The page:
Historical Background of Roadway Construction for Transportation Engineers
Throughout history, humans have constantly been inventing new ways of travel. The oldest mode of travel was by foot but eventually evolved to using animals to help carry both people and materials. When motorized vehicles came along, people realized the dire need for a hard surface to accommodate wheels, which would make traveling smoother.
These surfaces were constructed in a large scale during the period of the Roman empire with the earliest construction techniques birthing “Roman roads.” The Romans, who are considered to be the pioneers of road construction, developed roads in many directions, mainly for military operations.
The Romans’ Roadway Construction Technology
During the Roman civilization, many roads were built by stone blocks of considerable thickness. Generally, the total thickness of the road was as thick as 0.75 to 1.2 meters.
Overall, the required layer thickness of each course of the material depends on the average traffic load. Structural number and layer thickness calculation problems are reviewed in FE exam review courses.
When examining Roman roads, the cross section typically has a trench of width equal to that of the carriage way. When constructing a road, the trench was excavated up to a depth until a hard stratum was reached. One or two layers of large foundation stones were laid with lime mortar at the bottom, creating a thickness of 10-20 cm for the bottom layer. Vertical curbstones were placed along the edges of the pavement. Then, a second layer of large, broken stones, which were mixed with lime motor, was laid over the bottom course up to a thickness of 25 cm to 40 cm or more depending on the requirement. The wearing course of roadway consisted of dressed large stone blocks set in lime motor at the top; the thickness of wearing course varied from 10 cm to 15 cm. This technique of construction was much stronger than that was required for animal-drawn carts during those days. Pavement design and construction is an interesting topic for professional civil engineers who are engaged in highway engineering infrastructure development projects. Fundamentals of Engineering exam certification will authenticate the design and construction process of roadways.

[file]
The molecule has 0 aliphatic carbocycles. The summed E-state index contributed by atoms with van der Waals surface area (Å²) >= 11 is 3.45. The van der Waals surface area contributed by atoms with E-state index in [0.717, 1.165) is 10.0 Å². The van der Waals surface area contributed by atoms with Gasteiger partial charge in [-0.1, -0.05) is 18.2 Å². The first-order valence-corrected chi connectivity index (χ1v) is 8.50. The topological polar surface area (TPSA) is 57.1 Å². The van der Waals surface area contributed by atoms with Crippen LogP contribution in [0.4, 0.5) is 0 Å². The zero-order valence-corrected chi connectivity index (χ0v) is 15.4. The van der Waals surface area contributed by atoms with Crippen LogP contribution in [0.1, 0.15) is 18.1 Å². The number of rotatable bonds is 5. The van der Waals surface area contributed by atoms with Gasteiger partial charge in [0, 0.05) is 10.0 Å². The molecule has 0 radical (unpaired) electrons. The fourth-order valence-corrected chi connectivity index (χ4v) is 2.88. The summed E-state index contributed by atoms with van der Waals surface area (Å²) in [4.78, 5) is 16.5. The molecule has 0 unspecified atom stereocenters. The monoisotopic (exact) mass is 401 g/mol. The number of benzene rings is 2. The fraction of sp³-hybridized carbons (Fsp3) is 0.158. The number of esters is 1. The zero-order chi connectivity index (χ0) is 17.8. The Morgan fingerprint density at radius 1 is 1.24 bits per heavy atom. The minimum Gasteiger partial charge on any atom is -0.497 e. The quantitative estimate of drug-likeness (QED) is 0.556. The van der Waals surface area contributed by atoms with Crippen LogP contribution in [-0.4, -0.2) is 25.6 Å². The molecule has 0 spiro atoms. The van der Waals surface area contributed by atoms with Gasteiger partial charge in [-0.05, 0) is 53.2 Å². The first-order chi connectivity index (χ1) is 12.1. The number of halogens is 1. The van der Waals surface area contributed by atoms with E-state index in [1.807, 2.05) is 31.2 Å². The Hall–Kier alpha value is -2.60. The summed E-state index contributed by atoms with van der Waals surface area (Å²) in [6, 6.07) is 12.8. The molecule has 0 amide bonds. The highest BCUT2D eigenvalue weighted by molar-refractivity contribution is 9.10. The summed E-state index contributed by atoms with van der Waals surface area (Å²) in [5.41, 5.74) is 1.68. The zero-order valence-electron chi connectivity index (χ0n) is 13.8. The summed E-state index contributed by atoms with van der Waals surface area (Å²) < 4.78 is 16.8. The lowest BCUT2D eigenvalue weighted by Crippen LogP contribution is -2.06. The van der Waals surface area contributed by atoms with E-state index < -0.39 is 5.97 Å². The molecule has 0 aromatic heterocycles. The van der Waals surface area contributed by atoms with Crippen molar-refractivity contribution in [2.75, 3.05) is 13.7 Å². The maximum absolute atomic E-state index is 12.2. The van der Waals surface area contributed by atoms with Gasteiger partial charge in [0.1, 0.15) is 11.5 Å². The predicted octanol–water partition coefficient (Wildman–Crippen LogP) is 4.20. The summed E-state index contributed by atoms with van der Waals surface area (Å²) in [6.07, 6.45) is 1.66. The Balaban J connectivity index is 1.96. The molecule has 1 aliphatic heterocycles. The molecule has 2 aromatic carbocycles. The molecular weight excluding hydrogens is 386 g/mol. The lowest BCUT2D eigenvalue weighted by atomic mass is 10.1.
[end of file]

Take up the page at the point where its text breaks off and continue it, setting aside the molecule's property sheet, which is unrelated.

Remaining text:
Roadway Construction Technology Improvement Methods
Trésaguet construction technique
Pierre Trésaguet, a French Engineer in the 1700s, developed a new method of construction, which greatly enhanced the roadway system. The system he created allowed the road to sustain less wear than the prior system of constructing roads. His method involved a layering system with both small and large stones. When constructing the road, the subgrade was prepared, and a layer of large foundation stones were laid on edge by hand. The corners of these heavy foundation stones were hammered, while the interstices were filled with smaller stones. Broken stones were placed to a thickness of about 8 cm and were compacted. The top wearing course was made of smaller stones and compacted to a thickness of approximately 5 cm at the edge and gradually increased toward the center. The shoulders were also provided with a cross slope to drain the surface water to the side drain.
John Macadam developed an entirely new method of construction compared to previous methods. His method included adding multiple steps during pavement construction, such as preparing a subgrade with a cross slope of 1 inch up to the desired width, then compacting it to the required density. Broken stones of high strength passing through a 5-cm size sieve were placed and compacted to a uniform thickness of 10 cm throughout the width of the pavement. The second layer of 3.5 cm stones were placed and compacted to a thickness of 10 cm. The top layer consisted of stones less than 2 cm and were placed and compacted to a thickness of 5 cm. These techniques provided a wide scope of ideas for recent highway engineering projects. Most of the transportation engineering related topics are reviewed in FE and PE exam prep courses for civil engineers.